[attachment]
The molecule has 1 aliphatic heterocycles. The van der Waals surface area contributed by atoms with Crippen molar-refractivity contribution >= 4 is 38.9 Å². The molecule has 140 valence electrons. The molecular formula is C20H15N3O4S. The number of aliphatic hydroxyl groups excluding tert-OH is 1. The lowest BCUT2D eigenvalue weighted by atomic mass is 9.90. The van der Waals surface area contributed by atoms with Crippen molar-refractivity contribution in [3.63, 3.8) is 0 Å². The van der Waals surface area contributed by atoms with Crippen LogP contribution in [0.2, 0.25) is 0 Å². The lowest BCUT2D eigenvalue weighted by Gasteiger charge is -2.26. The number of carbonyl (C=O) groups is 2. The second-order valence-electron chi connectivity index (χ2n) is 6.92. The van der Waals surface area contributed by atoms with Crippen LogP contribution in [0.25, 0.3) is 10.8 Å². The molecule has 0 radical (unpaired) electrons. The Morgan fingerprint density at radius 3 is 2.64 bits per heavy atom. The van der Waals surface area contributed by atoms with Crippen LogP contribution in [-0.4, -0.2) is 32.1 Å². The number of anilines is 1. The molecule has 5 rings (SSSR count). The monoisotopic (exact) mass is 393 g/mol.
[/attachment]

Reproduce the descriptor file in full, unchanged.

The molecule has 1 aliphatic heterocycles. The van der Waals surface area contributed by atoms with Crippen molar-refractivity contribution >= 4 is 38.9 Å². The molecule has 140 valence electrons. The molecular formula is C20H15N3O4S. The number of aliphatic hydroxyl groups excluding tert-OH is 1. The lowest BCUT2D eigenvalue weighted by atomic mass is 9.90. The van der Waals surface area contributed by atoms with Crippen molar-refractivity contribution in [3.63, 3.8) is 0 Å². The van der Waals surface area contributed by atoms with Crippen LogP contribution in [0.2, 0.25) is 0 Å². The lowest BCUT2D eigenvalue weighted by Gasteiger charge is -2.26. The number of carbonyl (C=O) groups is 2. The second-order valence-electron chi connectivity index (χ2n) is 6.92. The van der Waals surface area contributed by atoms with Crippen LogP contribution in [0.25, 0.3) is 10.8 Å². The molecule has 0 radical (unpaired) electrons. The Morgan fingerprint density at radius 3 is 2.64 bits per heavy atom. The van der Waals surface area contributed by atoms with Crippen LogP contribution in [-0.4, -0.2) is 32.1 Å². The number of anilines is 1. The molecule has 5 rings (SSSR count). The monoisotopic (exact) mass is 393 g/mol.